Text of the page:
Amsterdam Trade Bank (ATB) has filed for bankruptcy after the lender and its parent company, Russia’s Alfa Bank, were hit with sanctions in response to Russia’s invasion of Ukraine.

Established in 1994 to finance trade between European countries and former Soviet states, ATB provided shipping, commodities and trade finance.

The bank says in a statement that it filed for bankruptcy on April 22 and the Amsterdam District Court appointed two bankruptcy trustees after UK and US sanctions “caused operational difficulties”.

“The majority of ATB’s counterparties, including correspond[ent] banks and infrastructure providers, find it difficult to continue supporting ATB,” the statement says.

In response to questions from GTR, court-appointed trustees Toni van Hees and Job van Hooff say that “UK and US suppliers threatened to terminate their services or already suspended their services. Also, correspondent banks bounced payments made by or to ATB.”

The lender had outstanding loans of €570mn at the time of the bankruptcy, according to the trustees. It had €1.2bn in assets as of 2020.

On April 7, ATB was one of six Alfa Bank subsidiaries explicitly sanctioned by the US Treasury “for being owned or controlled by, or for having acted or purported to act for or on behalf of” Alfa Bank.

The EU has not sanctioned ATB or Alfa Bank, but the sanctions from the US and UK can still severely restrict a bank’s ability to operate due to the importance of both countries, but particularly the US, as correspondent banking hubs.

At the end of 2020, Alfa Bank owned 75.4% of ATB, with a further 6.5% stake held by Alfa Bank’s parent company, ABH Holdings, according to the bank’s 2020 annual report, the most recent available. Alfa Bank, Russia’s largest commercial bank, was sanctioned by the US on February 24, the day after Russia launched its attack on Ukraine.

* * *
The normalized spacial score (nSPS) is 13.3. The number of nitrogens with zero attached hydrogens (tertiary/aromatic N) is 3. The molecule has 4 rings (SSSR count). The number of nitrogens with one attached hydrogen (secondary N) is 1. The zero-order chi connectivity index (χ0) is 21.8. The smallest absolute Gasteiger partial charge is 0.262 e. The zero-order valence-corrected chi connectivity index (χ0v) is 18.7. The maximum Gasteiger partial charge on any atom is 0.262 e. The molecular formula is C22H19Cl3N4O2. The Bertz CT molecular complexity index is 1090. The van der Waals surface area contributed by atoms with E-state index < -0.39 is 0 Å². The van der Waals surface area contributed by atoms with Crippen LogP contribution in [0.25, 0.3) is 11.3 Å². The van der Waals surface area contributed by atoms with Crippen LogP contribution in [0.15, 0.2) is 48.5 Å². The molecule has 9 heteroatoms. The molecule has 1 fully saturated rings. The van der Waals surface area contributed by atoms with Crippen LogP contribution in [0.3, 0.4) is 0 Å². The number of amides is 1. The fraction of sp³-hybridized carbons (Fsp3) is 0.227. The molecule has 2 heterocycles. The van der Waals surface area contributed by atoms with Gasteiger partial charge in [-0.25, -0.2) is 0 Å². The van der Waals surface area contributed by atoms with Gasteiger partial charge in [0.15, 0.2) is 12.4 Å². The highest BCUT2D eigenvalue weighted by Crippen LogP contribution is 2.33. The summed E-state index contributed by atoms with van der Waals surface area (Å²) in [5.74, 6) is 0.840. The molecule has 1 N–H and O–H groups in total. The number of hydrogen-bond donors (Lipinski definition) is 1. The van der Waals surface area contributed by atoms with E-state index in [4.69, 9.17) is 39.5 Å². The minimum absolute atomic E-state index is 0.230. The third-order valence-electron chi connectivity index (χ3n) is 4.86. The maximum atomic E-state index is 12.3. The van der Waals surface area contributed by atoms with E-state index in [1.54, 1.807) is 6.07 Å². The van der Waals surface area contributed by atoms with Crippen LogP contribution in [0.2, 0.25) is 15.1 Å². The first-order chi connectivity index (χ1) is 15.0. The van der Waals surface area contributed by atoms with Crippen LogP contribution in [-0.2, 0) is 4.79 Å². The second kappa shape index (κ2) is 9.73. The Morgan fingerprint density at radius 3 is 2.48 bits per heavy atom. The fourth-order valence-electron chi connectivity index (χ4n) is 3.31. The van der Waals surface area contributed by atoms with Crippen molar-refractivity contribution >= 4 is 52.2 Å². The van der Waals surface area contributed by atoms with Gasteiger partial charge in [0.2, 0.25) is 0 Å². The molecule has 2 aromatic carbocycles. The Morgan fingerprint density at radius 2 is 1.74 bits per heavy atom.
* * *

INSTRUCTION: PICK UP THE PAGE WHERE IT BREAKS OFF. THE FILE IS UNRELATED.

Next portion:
ATB was in the midst of a transition away from commodities and shipping finance. In 2020 it hired as chief executive Oren Bass, founder of US online lender Pave, and in October last year launched FIBR, with the aim of developing a digital-only lender to small and medium enterprises across the EU and UK.

“Over time, our exposures to trade, commodity and shipping finance will be reduced as we focus more on financing European SMEs,” the annual report says. It was not clear if the bank was accepting new commodities, shipping or trade business in the period leading up to the bankruptcy.

At the end of 2020, around 40% of its loans were to the shipping sector and 17.7% to trading companies. The remainder of the debt was to sectors including energy, finance and agriculture.

The bank had more than 23,000 private account holders, most of whom reside in the Netherlands but with another 6,000 in Germany, according to a statement on April 22 from De Nederlandsche Bank, the Dutch central bank.

The central bank says it has activated the deposit guarantee scheme, which insures personal accounts up to €100,000 and up to €25,000 for customers receiving investment services from the bank.

The total amount guaranteed by the deposit guarantee scheme at ATB is approximately €700mn, the central bank says.

In 2017 the Fiscal Information and Investigation Service, the Dutch anti-financial crime agency, launched an investigation into ATB over suspected money laundering.

The bank’s 2020 annual report says the investigation was still ongoing and the bank had received “limited additional information about possible charges regarding culpable money laundering and bribery” but no indictment had been issued.

“The scope of the investigation includes suspicions of non-compliance such as to client due diligence, timely reporting of unusual transactions, sanction[s] monitoring, bribery, forgery of documents and culpable money laundering,” the bank says in the report, adding it had since satisfied itself that its compliance processes were robust.